Abdi leading the cheers in Osaka 2007 (photo by Scott Winnier)
In less than two weeks Tucson’s Abdi Abdirahman will compete in the Honolulu Marathon for the first time. Due to the marketplace of marathons, it has been more than a quarter century since a top American male has come to Honolulu to race. So as Honolulu prepares for its December 8th onslaught, and the nation as a whole celebrates what many believe to be her most endearing holiday (before going off the rails again on Black Friday), I thought we’d go back a few years to a trip I made to Tucson in 2007 as Abdi prepared for the U.S. Olympic Trials Marathon in New York City.
Though I had known and covered Abdirahman for many years, what I learned during that visit didn’t just reveal the character of the man, through him it reminded me of the character of the country he now calls home. Perhaps it’s a reminder we all need to hear during this time of Thanksgiving. Continue reading →
Houston, Texas – The U.S. Olympic Marathon Trials are over, and the focus now turns to the Games in London in August. The American marathon team is strong and experienced – men and women both – as good as any in recent cycles. And while the road in London will be long and fraught, and by no means a betting probability for the Americans, the self-selected six from Houston, especially the runners-up Ryan Hall and Desi Davila, raced as if Houston was no more than a stepping stone, with the next step up the Olympic podium itself.
The legacy left by reigning Olympic Marathon champion Sammy Wanjiru of Kenya, the sadly departed spiritual leader of the recent Kenyan marathon boom “I AM SAMMY WANJIRU!”, was first seen in Sammy’s seemingly reckless, but gold-medal-winning attack of the Olympic Marathon course on a warm, sunny day in Beijing 2008. His from-the-gun blitz changed the perception of how a marathon could be run and won, just as Tanzanian Filbert Bayi’s gold medal and world record (3:32.16) at the 1500 meters in 1974 at the Commonwealth Games in Christchurch, New Zealand still quickens the heart as the turning point in that event’s tactical evolution away from a purely sit-and-kick to an early-race surge methodology.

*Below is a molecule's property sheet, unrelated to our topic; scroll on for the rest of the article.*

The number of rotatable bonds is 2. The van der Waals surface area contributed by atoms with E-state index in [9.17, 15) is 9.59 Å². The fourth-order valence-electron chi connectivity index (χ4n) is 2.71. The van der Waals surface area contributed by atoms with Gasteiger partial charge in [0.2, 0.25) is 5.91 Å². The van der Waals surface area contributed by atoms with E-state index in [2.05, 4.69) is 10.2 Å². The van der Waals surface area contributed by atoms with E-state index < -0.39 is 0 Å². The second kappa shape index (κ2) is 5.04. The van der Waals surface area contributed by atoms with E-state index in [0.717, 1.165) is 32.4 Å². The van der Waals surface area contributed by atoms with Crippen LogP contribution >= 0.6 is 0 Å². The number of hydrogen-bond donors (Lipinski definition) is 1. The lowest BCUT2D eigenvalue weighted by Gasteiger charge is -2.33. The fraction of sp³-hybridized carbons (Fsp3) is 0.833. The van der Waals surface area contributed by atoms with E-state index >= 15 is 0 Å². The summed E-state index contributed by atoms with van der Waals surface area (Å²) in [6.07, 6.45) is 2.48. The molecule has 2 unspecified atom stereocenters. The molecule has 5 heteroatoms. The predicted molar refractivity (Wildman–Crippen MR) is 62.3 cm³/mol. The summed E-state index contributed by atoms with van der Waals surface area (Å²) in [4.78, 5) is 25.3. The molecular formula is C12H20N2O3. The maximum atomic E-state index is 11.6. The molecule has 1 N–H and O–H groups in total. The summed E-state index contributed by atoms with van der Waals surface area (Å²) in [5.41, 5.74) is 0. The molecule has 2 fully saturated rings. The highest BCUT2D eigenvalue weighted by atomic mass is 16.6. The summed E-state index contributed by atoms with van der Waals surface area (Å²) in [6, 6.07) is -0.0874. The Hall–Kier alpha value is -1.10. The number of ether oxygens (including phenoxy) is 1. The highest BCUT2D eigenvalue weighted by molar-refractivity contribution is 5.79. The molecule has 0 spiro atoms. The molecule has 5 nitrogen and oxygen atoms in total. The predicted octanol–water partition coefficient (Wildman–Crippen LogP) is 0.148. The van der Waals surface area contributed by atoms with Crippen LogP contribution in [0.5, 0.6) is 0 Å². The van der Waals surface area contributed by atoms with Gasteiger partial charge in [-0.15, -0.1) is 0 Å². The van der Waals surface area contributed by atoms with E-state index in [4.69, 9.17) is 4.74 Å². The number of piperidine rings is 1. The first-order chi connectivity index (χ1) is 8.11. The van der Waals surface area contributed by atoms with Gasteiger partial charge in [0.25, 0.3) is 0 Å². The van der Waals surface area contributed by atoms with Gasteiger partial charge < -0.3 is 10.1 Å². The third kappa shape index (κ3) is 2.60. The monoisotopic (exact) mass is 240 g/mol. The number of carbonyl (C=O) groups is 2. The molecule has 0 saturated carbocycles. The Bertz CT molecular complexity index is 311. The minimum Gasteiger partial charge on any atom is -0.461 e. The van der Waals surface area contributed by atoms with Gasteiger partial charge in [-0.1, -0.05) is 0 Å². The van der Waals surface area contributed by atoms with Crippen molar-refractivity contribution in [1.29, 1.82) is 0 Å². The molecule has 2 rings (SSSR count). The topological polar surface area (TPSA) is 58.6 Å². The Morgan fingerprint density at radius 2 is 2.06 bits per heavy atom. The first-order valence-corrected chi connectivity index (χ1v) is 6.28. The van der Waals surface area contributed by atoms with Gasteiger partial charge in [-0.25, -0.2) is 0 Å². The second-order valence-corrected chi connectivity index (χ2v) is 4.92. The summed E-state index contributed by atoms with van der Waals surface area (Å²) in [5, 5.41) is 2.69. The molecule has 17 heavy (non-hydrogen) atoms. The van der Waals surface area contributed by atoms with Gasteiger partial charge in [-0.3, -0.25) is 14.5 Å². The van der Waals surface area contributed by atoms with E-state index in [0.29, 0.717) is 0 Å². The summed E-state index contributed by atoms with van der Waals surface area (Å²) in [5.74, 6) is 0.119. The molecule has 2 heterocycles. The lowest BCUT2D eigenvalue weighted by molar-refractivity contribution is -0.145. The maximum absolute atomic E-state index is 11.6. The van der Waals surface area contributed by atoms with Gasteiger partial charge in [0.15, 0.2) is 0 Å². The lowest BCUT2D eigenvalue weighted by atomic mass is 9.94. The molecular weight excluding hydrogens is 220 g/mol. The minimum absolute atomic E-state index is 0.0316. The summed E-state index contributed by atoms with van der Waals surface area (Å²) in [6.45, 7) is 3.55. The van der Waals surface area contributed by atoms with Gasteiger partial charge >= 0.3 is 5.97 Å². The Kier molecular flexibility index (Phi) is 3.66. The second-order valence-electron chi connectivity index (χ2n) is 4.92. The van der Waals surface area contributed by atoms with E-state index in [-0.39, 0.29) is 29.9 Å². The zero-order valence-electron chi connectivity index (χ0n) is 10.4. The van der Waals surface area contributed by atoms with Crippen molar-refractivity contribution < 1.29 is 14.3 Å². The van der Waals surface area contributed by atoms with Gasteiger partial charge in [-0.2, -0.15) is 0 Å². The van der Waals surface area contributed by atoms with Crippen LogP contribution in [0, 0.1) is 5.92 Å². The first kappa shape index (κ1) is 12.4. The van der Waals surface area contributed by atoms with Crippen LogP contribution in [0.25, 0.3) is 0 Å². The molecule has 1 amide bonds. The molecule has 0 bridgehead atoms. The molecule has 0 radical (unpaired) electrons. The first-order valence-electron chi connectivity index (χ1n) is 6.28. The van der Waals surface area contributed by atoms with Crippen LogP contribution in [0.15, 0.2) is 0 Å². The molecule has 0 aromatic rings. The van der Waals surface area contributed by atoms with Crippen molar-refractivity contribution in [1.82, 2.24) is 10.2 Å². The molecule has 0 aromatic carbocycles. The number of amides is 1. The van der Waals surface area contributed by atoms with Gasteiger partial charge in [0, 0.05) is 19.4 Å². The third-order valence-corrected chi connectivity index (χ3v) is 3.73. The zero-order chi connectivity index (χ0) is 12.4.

And so while Meb Keflezighi may have won the U.S. men’s Trials race on Saturday in a new PR 2:09:08, Ryan Hall (2nd, 2:09:30) deserves the extra star on his collar for dictating a race tactic that he knows he, Meb, and Abdi Abdirahman (3rd, 2:09:47) will most likely have to answer in London on August 12th. Ryan predicted it would take a sub-2:10 to earn a place on the London team despite all historic evidence to the contrary – the fastest previous third place finish in an Olympic Trials Marathon was 2:10:55 by Texan Kyle Heffner in 1980. What we didn’t know at the time was that Hall was going to lay down a 2:06-paced charge through the first 20K (60:02, 4:50/mile), instantly separating the real contenders from the hopefuls, and even putting his top echelon rivals outside their comfort zone. Only Hall and Abdi Abdirahman had sub-2:09 personal bests coming in – and Abdi’s (2:08:56) was over three years old at that. So while the last miles slowed as the wind and fatigue rose (31:36 final 10k, 5:03/mile), the early pacing had long since defined the outcome. Continue reading →